When California approved Proposition 64 in 2016, legalizing the cannabis business, the government promised it would put an end to the widespread problems in the marijuana industry such as social injustice, environmental degradation, and even murder.
However, the Los Angeles Times found that not only did the passage of the act fail to address the challenges, but it also triggered a surge in the illegal cannabis business.
Paige St. John, Adam Elmahrek, Robert J. Lopez, Ruben Vives, Marisa Gerber, and photographer Brian Vander Brug of the LA Times uncovered illegal farms, maltreatment of laborers, corruption, environmental degradation, and murders.
They had been monitoring the cannabis market after the act was passed. However, the complaints they received from people triggered their curiosity to investigate and unravel the secrets of the industry.
“We followed those leads,” said St. John. Elmahrek added: “We looked into the reports and got a team of reporters together and looked at all the issues that seemed to be plaguing the industry.”
As an illegal market, the writers knew it was going to be a difficult investigation. But they were determined to unravel the secrets, especially for St. John, who spent three years trailing a serial killer in the 70s.
The investigation found corruption in issuing licenses to cannabis farms, revealed a Trinity County supervisor had undisclosed financial transactions with a cannabis farm, and found another official who was intervening on behalf of a cannabis company that was paying him consulting fees.
Challenges faced by the reporters
The reporters needed to get reliable sources who could help open this can of worms. Many witnesses and potential sources did not want to speak to them on the record for fear of retaliation.
They had to build trust with the people and were fortunate to speak to some of the sources, who are mostly migrants, despite the risk of being killed or deported.
“We relied on sources to help us with knowledge of the corruption and also to a wide range of public records,” said Lopez.
They also had the challenge of getting records from government agencies that didn’t want to provide licensing records, property records, court records, and water records.
“We had to fight with Trinity County in particular because I think they wanted to redact or not even provide any sort of licensing information. It was really just pulling teeth trying to get these agencies in some cases to cooperate with us,” said Elmahrek.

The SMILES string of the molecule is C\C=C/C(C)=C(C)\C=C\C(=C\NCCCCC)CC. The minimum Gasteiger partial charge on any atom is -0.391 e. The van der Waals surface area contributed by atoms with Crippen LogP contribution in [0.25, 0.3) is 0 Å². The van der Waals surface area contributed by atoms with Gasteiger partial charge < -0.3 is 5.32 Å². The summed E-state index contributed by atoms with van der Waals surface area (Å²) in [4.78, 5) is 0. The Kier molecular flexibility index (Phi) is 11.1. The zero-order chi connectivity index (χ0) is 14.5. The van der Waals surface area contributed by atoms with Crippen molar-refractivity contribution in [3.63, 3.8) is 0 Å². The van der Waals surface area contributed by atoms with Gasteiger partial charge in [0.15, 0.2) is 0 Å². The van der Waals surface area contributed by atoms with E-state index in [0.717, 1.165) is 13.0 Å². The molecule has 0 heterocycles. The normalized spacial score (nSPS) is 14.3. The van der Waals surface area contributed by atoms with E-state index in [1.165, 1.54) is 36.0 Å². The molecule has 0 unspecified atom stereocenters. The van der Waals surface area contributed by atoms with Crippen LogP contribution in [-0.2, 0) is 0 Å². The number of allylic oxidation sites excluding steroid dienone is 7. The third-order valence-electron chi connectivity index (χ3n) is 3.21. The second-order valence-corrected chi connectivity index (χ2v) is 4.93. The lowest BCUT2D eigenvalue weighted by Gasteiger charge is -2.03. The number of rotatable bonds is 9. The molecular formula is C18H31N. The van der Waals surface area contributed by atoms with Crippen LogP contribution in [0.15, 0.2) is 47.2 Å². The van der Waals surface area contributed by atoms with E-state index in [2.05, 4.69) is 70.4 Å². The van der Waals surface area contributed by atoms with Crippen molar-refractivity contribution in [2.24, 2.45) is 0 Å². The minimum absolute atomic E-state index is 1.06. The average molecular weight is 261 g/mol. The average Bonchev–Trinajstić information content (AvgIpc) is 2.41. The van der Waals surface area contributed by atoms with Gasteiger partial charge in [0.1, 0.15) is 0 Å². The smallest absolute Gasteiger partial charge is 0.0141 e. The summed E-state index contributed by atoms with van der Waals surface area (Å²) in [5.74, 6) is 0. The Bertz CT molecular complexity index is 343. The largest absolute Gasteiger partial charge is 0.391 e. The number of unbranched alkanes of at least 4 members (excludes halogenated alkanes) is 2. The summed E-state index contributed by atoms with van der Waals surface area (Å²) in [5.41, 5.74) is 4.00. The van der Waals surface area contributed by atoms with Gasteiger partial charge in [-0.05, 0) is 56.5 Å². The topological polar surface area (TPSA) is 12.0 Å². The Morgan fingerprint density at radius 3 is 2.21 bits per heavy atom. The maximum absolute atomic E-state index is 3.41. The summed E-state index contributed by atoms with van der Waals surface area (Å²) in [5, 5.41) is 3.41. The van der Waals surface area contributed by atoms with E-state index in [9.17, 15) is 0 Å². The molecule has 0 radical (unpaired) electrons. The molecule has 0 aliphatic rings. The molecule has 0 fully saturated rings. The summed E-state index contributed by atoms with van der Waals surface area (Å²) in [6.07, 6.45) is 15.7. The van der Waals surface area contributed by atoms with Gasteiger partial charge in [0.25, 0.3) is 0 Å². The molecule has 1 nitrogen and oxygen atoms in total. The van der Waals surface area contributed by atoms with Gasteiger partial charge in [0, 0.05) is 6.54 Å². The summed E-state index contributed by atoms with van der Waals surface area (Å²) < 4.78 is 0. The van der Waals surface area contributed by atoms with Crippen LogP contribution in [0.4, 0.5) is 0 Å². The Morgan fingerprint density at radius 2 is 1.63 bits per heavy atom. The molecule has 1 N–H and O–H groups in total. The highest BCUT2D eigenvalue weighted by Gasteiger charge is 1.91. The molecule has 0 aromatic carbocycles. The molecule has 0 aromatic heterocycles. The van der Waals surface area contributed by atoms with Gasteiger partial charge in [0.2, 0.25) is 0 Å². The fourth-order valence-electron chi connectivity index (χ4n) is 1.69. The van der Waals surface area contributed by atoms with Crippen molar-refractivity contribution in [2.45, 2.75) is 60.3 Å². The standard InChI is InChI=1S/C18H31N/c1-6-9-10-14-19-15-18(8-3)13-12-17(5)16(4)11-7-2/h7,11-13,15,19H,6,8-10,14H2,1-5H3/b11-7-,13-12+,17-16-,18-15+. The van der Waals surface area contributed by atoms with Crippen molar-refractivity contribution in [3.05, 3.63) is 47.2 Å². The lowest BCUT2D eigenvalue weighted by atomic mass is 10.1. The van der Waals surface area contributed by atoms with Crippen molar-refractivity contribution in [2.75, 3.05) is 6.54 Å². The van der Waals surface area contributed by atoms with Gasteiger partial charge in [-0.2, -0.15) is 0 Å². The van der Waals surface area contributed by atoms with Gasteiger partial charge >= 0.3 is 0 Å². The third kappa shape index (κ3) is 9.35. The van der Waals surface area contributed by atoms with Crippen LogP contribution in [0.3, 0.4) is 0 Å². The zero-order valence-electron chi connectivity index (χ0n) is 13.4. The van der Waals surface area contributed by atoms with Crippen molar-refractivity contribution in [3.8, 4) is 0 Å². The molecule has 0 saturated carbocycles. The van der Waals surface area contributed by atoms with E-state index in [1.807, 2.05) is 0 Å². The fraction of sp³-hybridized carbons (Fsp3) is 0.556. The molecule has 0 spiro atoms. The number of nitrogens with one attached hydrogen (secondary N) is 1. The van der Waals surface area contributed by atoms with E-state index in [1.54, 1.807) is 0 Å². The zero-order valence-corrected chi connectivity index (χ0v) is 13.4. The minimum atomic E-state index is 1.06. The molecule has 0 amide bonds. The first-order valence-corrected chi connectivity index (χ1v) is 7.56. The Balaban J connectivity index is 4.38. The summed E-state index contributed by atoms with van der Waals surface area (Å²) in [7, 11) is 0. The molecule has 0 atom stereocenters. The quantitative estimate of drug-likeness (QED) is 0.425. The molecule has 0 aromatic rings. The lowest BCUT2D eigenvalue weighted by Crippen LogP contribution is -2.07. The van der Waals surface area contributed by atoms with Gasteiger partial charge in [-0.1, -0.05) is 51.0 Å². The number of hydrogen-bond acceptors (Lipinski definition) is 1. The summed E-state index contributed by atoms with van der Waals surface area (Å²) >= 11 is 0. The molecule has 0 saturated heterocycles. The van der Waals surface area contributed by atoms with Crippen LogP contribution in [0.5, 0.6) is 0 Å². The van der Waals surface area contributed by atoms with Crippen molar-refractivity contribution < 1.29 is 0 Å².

The LA Times got their lawyer involved, who wrote a series of letters to the County and threatened to sue if the records were not released to them. Trinity County obliged and started to release the records to the newspaper.
As an investigation that has not been extensively reported, the reporters found it difficult to get data to tell the stories better.
“I had to do my own satellite mapping to figure out where the cannabis was,” said St. John.
Photographer Brian Van Brug was attacked and threatened with a gun by one farm’s security when he was taking pictures.
“The experience was very painful and frustrating at the start, especially when I felt like I was bashing my head into a brick wall,” said St. John.
Impact of the published investigation
Every investigation is aimed at addressing social issues and problems. The LA Times investigation exposing corruption and social injustice in cannabis has been instrumental in driving policy changes in the cannabis business.
One of the migrant workers profiled in the piece who had been owed salary for months won her case against her grower and an agreement was reached for the grower to pay installments each month.
The investigation revealed the death of 34 cannabis workers working on the farms. One of the victims was a worker poisoned by fellow employers because he was asking for his wages. The daughter of the man was promised an open investigation into the matter.
Additionally, Assemblyman Reggie Jones-Sawyer sponsored an audit of corruption issues plaguing the cannabis industry. The investigation is ongoing.
The reporters are happy with the policy changes that have begun to take place as a result of the investigation.
“It has been rewarding because I have at least brought visibility to some of these problems and the plight of these workers who had no voice and were invisible,” said St. John.
“What we did with the cannabis investigation in California is unprecedented and will serve as a model,” says Lopez. “I am very positive that many of the same or similar types of problems will arise in other states as they begin to legalize marijuana for recreational purposes.”